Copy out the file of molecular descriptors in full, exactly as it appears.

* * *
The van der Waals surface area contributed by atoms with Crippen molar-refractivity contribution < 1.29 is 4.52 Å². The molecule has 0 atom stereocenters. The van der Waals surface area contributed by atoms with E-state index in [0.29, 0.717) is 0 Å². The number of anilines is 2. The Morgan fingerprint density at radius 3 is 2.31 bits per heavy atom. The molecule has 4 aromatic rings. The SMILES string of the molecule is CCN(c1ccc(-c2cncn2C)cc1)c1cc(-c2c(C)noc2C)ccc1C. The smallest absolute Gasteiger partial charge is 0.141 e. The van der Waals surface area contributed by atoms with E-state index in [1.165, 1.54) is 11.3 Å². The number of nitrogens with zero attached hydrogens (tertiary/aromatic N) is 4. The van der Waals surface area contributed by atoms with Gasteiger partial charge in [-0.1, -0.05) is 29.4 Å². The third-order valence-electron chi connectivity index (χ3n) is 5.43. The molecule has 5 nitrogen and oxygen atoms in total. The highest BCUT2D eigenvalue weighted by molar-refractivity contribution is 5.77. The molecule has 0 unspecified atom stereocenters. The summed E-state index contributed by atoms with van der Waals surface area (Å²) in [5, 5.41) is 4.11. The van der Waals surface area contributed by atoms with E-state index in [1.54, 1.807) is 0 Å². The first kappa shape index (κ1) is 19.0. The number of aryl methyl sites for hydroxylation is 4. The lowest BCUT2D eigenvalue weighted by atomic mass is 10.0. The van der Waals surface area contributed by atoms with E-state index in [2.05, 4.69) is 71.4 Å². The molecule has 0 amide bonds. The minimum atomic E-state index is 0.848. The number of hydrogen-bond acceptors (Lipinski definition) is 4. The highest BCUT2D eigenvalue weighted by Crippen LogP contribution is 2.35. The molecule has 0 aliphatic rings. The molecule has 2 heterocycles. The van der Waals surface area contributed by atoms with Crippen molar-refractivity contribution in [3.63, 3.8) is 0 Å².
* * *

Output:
The van der Waals surface area contributed by atoms with Crippen molar-refractivity contribution < 1.29 is 4.52 Å². The molecule has 0 atom stereocenters. The van der Waals surface area contributed by atoms with E-state index in [0.29, 0.717) is 0 Å². The number of anilines is 2. The Morgan fingerprint density at radius 3 is 2.31 bits per heavy atom. The molecule has 4 aromatic rings. The SMILES string of the molecule is CCN(c1ccc(-c2cncn2C)cc1)c1cc(-c2c(C)noc2C)ccc1C. The smallest absolute Gasteiger partial charge is 0.141 e. The van der Waals surface area contributed by atoms with E-state index in [1.165, 1.54) is 11.3 Å². The number of nitrogens with zero attached hydrogens (tertiary/aromatic N) is 4. The van der Waals surface area contributed by atoms with Gasteiger partial charge in [-0.1, -0.05) is 29.4 Å². The third-order valence-electron chi connectivity index (χ3n) is 5.43. The molecule has 5 nitrogen and oxygen atoms in total. The highest BCUT2D eigenvalue weighted by molar-refractivity contribution is 5.77. The molecule has 0 unspecified atom stereocenters. The summed E-state index contributed by atoms with van der Waals surface area (Å²) in [5, 5.41) is 4.11. The van der Waals surface area contributed by atoms with E-state index in [1.54, 1.807) is 0 Å². The first kappa shape index (κ1) is 19.0. The number of aryl methyl sites for hydroxylation is 4. The lowest BCUT2D eigenvalue weighted by atomic mass is 10.0. The van der Waals surface area contributed by atoms with E-state index in [2.05, 4.69) is 71.4 Å². The molecule has 0 amide bonds. The minimum atomic E-state index is 0.848. The number of hydrogen-bond acceptors (Lipinski definition) is 4. The highest BCUT2D eigenvalue weighted by Crippen LogP contribution is 2.35. The molecule has 0 aliphatic rings. The molecule has 2 heterocycles. The van der Waals surface area contributed by atoms with Crippen molar-refractivity contribution in [3.63, 3.8) is 0 Å².